The Indian central bank’s second interest-rate cut this year to spur growth was overshadowed by political drama as a key ally withdrew support for the coalition government, imperiling a push for reforms to revive investment.
The Dravida Munnetra Kazhagam, the largest ally, said today it would stop support for Prime Minister Manmohan Singh’s administration. The Reserve Bank of India in Mumbai lowered the repurchase rate to 7.5 percent from 7.75 percent, as predicted by 30 of 35 analysts in a Bloomberg News survey.
Singh’s coalition would be 44 seats short of a majority without the DMK, adding to the challenge of passing legislation such as bills to liberalize foreign investment in the pensions and insurance industries. The central bank said today inflation and the current-account deficit limit the scope for further monetary easing. The government is trying to contain the budget shortfall to help damp price pressures.
“This political development means scope for tough reform decisions is pretty much on the backburner,” said Rajeev Malik, an economist at CLSA Asia-Pacific Markets in Singapore. The government’s ability to deliver on its fiscal plan and further economic-policy changes will influence the RBI, he said.
Stocks tumbled on DMK’s move, with the BSE India Sensitive Index (SENSEX) down 1.5 percent in Mumbai, the most this month. The yield on the 8.15 percent government bond due June 2022 rose to 7.90 percent from 7.88 percent yesterday. The rupee, down 7.7 percent versus the dollar in the past year, fell 0.4 percent to 54.375.
“Even as the policy stance emphasizes addressing the growth risks, the headroom for further monetary easing remains quite limited,” the central bank said in today’s statement.
The DMK, one of nine parliamentary partners in the governing alliance, withdrew its backing after a dispute over the government’s approach to alleged war crimes in Sri Lanka, while signaling a patch-up is possible if its demands are met.
The Congress Party-led administration lost its majority in parliament last year when another ally ended its backing over the decision to allow overseas businesses such as Wal-Mart Stores Inc. to set up supermarkets.
Finance Minister Palaniappan Chidambaram said today the government is stable and that there is no crisis. A general election is due in India by May 2014.
Chidambaram has spearheaded policy changes since September to woo capital inflows, curb fuel subsidies and speed up stalled road, rail and port projects.
He called for lower borrowing costs in a March 15 interview, and said that India is reviewing foreign-direct investment caps and may scrap or relax many of them.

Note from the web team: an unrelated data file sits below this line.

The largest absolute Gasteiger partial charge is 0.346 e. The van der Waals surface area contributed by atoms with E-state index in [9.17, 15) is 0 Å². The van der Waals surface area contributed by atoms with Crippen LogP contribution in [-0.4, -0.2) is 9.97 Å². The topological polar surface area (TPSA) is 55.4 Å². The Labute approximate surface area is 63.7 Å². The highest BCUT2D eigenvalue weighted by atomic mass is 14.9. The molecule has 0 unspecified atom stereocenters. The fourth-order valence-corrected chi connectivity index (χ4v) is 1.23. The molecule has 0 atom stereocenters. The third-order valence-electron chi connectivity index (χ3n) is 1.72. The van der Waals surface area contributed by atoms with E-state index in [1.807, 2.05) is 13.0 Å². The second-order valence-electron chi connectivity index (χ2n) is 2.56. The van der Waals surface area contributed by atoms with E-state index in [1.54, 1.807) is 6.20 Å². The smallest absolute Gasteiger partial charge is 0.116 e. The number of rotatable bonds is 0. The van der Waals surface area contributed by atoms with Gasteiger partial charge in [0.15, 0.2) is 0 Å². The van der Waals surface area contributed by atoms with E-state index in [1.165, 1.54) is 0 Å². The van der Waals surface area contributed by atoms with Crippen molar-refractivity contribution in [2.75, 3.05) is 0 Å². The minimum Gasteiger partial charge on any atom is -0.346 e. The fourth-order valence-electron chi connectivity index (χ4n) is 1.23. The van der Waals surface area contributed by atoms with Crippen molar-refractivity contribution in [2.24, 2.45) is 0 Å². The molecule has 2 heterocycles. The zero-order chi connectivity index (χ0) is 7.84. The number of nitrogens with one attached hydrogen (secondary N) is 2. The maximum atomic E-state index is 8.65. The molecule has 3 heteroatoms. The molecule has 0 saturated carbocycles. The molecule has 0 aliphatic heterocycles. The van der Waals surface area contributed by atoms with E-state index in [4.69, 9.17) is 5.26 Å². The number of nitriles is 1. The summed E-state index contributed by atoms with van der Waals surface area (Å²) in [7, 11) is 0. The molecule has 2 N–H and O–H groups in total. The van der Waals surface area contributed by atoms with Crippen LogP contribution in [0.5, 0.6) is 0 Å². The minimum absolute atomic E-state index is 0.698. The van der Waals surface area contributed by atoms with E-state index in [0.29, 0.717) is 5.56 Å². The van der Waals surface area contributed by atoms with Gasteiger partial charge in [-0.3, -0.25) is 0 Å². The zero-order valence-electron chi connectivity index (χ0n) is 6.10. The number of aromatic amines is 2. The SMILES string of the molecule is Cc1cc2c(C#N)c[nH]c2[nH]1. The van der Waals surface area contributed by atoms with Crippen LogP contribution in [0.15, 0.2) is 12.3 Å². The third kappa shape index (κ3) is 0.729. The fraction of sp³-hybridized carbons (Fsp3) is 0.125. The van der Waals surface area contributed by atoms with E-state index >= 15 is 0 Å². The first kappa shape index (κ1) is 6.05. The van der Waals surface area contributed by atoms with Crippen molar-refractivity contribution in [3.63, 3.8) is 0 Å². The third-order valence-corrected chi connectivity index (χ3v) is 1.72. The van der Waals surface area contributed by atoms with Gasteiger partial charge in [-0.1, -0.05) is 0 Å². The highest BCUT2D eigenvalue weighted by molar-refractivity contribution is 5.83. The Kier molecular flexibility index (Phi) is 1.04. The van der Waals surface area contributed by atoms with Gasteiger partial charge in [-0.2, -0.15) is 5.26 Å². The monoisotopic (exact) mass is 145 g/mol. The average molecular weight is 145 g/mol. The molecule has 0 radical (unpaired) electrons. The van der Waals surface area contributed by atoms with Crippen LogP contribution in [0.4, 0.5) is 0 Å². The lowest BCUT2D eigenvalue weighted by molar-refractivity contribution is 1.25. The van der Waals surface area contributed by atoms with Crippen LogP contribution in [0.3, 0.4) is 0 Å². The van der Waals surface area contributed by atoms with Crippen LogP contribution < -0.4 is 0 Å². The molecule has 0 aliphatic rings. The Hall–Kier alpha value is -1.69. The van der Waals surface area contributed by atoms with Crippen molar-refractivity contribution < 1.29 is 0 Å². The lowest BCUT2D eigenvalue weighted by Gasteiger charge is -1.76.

The window for further rate cuts may close unless consumer inflation of almost 11 percent and a record current-account gap abate, according to Deutsche Bank AG. India is the only major Asian economy to have lowered borrowing costs in 2013.
Reserve Bank Governor Duvvuri Subbarao’s quarter-point rate cut on Jan. 29 was the first since a half-point reduction in April last year.
The statistics agency forecasts 5 percent gross domestic product growth in the fiscal year through March 2013, the least since 2003. Wholesale-price inflation accelerated to 6.84 percent in February from a year earlier. The consumer gauge climbed 10.91 percent. Core inflation eased to 3.8 percent.
“You can see the central bank’s discomfort in saying there’s lot of room for monetary action because the CPI number doesn’t suggest that,” Raghuram Rajan, chief economic advisor to the finance ministry, said in an interview today. “But, the growth number and WPI core inflation suggest that. So, it’s sort of caught between the two.”
Costlier food and diesel, supply bottlenecks and the drop in the rupee in the past year have fanned the cost of living. Consumer prices are rising at the fastest pace in the Group of 20 major nations, according to data compiled by Bloomberg.
“Although there has been notable softening of non-food manufactured products inflation, food inflation remains high, driving a wedge between wholesale price and consumer price inflation, and is exacerbating the challenge for monetary management,” the Reserve Bank said.
The finance minister’s goal is a budget gap of 4.8 percent of GDP in 2013-2014, from 5.2 percent this fiscal year.
Chidambaram has said the current-account deficit is the bigger concern, and estimates India may need more than $75 billion of foreign capital this year and next to fund it.
The International Monetary Fund predicts 6 percent Indian growth in 2013-2014 as investment moderates. While that’s better than the U.S. and Europe, supported by consumer spending in a nation of 1.2 billion people, it’s below India’s average of about 8 percent in the past 10 years.
Using monetary policy to support the economy may not be the right strategy, said Rupa Rege Nitsure, an economist at Bank of Baroda in Mumbai. The onus instead is on the government to cut red tape and graft to encourage investment, she said.
To contact the reporter on this story: Kartik Goyal in Mumbai at firstname.lastname@example.org
To contact the editor responsible for this story: Stephanie Phang at email@example.com